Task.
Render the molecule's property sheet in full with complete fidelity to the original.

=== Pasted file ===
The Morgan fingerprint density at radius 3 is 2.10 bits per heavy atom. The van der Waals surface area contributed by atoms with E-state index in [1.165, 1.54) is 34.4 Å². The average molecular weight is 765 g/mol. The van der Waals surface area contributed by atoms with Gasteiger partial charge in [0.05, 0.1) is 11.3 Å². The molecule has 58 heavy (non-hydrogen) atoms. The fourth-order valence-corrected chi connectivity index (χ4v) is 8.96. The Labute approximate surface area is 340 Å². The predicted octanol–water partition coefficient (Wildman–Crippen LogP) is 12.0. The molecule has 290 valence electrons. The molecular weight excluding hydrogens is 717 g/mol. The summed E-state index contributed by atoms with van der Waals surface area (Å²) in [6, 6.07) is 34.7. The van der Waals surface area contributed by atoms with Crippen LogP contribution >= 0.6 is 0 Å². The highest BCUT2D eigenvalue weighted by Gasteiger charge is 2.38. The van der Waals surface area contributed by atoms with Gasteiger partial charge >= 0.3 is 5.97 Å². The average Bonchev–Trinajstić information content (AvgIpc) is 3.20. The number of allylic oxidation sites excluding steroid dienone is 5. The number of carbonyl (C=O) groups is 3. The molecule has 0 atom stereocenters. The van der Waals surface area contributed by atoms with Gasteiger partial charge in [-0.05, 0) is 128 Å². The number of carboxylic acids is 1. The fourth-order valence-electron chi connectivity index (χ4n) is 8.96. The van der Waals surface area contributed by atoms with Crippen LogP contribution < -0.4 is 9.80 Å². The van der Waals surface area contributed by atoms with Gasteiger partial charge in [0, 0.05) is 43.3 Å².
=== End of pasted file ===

The Morgan fingerprint density at radius 3 is 2.10 bits per heavy atom. The van der Waals surface area contributed by atoms with E-state index in [1.165, 1.54) is 34.4 Å². The average molecular weight is 765 g/mol. The van der Waals surface area contributed by atoms with Gasteiger partial charge in [0.05, 0.1) is 11.3 Å². The molecule has 58 heavy (non-hydrogen) atoms. The fourth-order valence-corrected chi connectivity index (χ4v) is 8.96. The Labute approximate surface area is 340 Å². The predicted octanol–water partition coefficient (Wildman–Crippen LogP) is 12.0. The molecule has 290 valence electrons. The molecular weight excluding hydrogens is 717 g/mol. The summed E-state index contributed by atoms with van der Waals surface area (Å²) in [6, 6.07) is 34.7. The van der Waals surface area contributed by atoms with Crippen LogP contribution >= 0.6 is 0 Å². The highest BCUT2D eigenvalue weighted by Gasteiger charge is 2.38. The van der Waals surface area contributed by atoms with Gasteiger partial charge >= 0.3 is 5.97 Å². The average Bonchev–Trinajstić information content (AvgIpc) is 3.20. The number of allylic oxidation sites excluding steroid dienone is 5. The number of carbonyl (C=O) groups is 3. The molecule has 0 atom stereocenters. The van der Waals surface area contributed by atoms with Gasteiger partial charge in [-0.05, 0) is 128 Å². The number of carboxylic acids is 1. The fourth-order valence-electron chi connectivity index (χ4n) is 8.96. The van der Waals surface area contributed by atoms with Crippen LogP contribution < -0.4 is 9.80 Å². The van der Waals surface area contributed by atoms with Gasteiger partial charge in [0, 0.05) is 43.3 Å².